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I recently bought Michael Ruhlman's Ratio and started trying out baking. I knead my bread for about 10 to 15 minutes, but the window pane test (pulling a chunk of dough so that it's translucent without tearing) has never worked for me. I use about 80% all-purpose flour and 20% whole wheat.

Should I keep kneading until the window pane test works, or am I good with just looking at time? I've made two loaves of bread and I though both tasted good and had a pleasant texture. I'm curious if the whole wheat flour would have anything to do with this.

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If it's relevant, I use a 5-3 ratio of flour to water. –  Mat Jul 27 '12 at 2:27
    
In what way did it not work? Did it just pull apart before it could be stretched thin enough? –  Sobachatina Jul 27 '12 at 3:19
    
Usually if you've kneaded for a while and windowpaning doesn't work, you've added too much flour (or too little liquid). –  FuzzyChef Jul 27 '12 at 3:39
    
Yeah, it just pulls apart and tears before it gets anywhere near thin enough to be translucent. Like I said I use a 5-3 ratio, some of that flour is used for dusting my hand, the board and while kneading. I'll try adding more water and see if the results are any different. –  Mat Jul 27 '12 at 3:44
    
I'd suggest getting the feel for it using white flour, its much easier. Also, especially with whole wheat, you probably want to switch to bread flour instead of AP. –  derobert Jul 27 '12 at 15:07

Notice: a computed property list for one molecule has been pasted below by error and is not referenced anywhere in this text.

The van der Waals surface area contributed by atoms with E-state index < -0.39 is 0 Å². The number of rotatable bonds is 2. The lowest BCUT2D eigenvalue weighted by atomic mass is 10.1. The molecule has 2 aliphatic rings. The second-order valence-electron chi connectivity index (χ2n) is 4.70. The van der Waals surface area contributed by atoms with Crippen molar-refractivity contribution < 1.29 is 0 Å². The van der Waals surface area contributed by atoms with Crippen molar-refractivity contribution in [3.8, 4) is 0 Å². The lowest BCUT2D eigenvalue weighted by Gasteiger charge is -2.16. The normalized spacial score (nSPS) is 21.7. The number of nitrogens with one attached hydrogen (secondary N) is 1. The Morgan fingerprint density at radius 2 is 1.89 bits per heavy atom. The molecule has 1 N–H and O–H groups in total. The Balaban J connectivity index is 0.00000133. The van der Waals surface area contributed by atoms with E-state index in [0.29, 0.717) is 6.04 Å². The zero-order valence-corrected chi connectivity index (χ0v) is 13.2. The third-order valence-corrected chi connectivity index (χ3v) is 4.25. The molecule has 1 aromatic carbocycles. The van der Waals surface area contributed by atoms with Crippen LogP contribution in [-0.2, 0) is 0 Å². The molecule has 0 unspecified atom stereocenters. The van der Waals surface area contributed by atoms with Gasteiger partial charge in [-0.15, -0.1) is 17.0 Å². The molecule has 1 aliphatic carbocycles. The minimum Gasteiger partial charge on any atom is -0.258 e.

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2 Answers 2

up vote 4 down vote accepted

In my experience, the lighter the expected loaf, the more effective the windowpane test is.

The windowpane test will work best with high protein breads made out of very fine, or refined, flour with no gluten-interfering additives. This means "artisan" style loaves made out of bread flour, water, salt, and yeast. The gluten in these loaves is very well developed and they rely on this to create very light, open loaves.

If French bread is on one side of the glutinous spectrum, then a dense sourdough rye would be on the other. It would be very difficult to get a windowpane test to work with rye, because there is little gluten. It makes a very dense loaf.

Of course, your bread is going to be somewhere in the middle. 60% is a good ratio for standard sandwich types of bread. Any ingredients that will interfere with gluten development will make the windowpane test difficult. Coarse wheat flour will have less gluten and will cut the existing gluten; added fat will inhibit some gluten formation.

Either way, I wouldn't go by time. You want your dough to pull away from the side of the bowl and be "smooth and elastic". It should be less sticky and should spring back when manipulated. With a little practice it is easy to recognize this state while it is being kneaded and timing is no longer necessary.

Note